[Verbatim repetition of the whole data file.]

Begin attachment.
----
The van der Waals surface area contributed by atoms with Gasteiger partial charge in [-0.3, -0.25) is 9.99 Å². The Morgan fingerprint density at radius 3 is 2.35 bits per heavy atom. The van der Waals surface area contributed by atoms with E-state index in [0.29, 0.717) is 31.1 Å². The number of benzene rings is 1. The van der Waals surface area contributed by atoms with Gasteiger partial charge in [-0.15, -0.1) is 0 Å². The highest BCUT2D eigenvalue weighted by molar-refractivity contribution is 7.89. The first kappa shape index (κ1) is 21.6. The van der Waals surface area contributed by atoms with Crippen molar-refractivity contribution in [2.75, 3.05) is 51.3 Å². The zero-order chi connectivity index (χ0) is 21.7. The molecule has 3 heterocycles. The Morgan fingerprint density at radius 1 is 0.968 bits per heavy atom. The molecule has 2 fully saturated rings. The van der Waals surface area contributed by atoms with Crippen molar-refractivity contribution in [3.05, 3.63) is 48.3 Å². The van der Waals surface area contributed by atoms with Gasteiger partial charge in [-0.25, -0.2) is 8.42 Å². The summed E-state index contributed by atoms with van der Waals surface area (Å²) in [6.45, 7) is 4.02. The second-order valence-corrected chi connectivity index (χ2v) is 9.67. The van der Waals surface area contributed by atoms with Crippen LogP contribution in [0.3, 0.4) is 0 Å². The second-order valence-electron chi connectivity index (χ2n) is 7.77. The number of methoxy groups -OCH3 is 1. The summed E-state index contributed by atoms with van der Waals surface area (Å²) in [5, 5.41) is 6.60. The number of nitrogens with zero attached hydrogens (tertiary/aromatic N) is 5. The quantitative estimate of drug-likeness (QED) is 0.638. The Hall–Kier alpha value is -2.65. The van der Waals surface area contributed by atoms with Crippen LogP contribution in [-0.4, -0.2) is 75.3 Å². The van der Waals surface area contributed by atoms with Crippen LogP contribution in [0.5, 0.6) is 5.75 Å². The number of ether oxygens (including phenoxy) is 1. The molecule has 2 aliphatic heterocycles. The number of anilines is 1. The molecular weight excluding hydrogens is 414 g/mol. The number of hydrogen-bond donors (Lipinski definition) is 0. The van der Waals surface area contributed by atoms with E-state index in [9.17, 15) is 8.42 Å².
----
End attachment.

The van der Waals surface area contributed by atoms with Gasteiger partial charge in [-0.3, -0.25) is 9.99 Å². The Morgan fingerprint density at radius 3 is 2.35 bits per heavy atom. The van der Waals surface area contributed by atoms with E-state index in [0.29, 0.717) is 31.1 Å². The number of benzene rings is 1. The van der Waals surface area contributed by atoms with Gasteiger partial charge in [-0.15, -0.1) is 0 Å². The highest BCUT2D eigenvalue weighted by molar-refractivity contribution is 7.89. The first kappa shape index (κ1) is 21.6. The van der Waals surface area contributed by atoms with Crippen molar-refractivity contribution in [2.75, 3.05) is 51.3 Å². The zero-order chi connectivity index (χ0) is 21.7. The molecule has 3 heterocycles. The Morgan fingerprint density at radius 1 is 0.968 bits per heavy atom. The molecule has 2 fully saturated rings. The van der Waals surface area contributed by atoms with Crippen molar-refractivity contribution in [3.05, 3.63) is 48.3 Å². The van der Waals surface area contributed by atoms with Gasteiger partial charge in [-0.25, -0.2) is 8.42 Å². The summed E-state index contributed by atoms with van der Waals surface area (Å²) in [6.45, 7) is 4.02. The second-order valence-corrected chi connectivity index (χ2v) is 9.67. The van der Waals surface area contributed by atoms with Crippen LogP contribution in [0.3, 0.4) is 0 Å². The second-order valence-electron chi connectivity index (χ2n) is 7.77. The number of methoxy groups -OCH3 is 1. The summed E-state index contributed by atoms with van der Waals surface area (Å²) in [5, 5.41) is 6.60. The number of nitrogens with zero attached hydrogens (tertiary/aromatic N) is 5. The quantitative estimate of drug-likeness (QED) is 0.638. The Hall–Kier alpha value is -2.65. The van der Waals surface area contributed by atoms with Crippen LogP contribution in [-0.4, -0.2) is 75.3 Å². The van der Waals surface area contributed by atoms with Crippen LogP contribution in [0.5, 0.6) is 5.75 Å². The number of ether oxygens (including phenoxy) is 1. The molecule has 2 aliphatic heterocycles. The number of anilines is 1. The molecular weight excluding hydrogens is 414 g/mol. The number of hydrogen-bond donors (Lipinski definition) is 0. The van der Waals surface area contributed by atoms with E-state index in [9.17, 15) is 8.42 Å².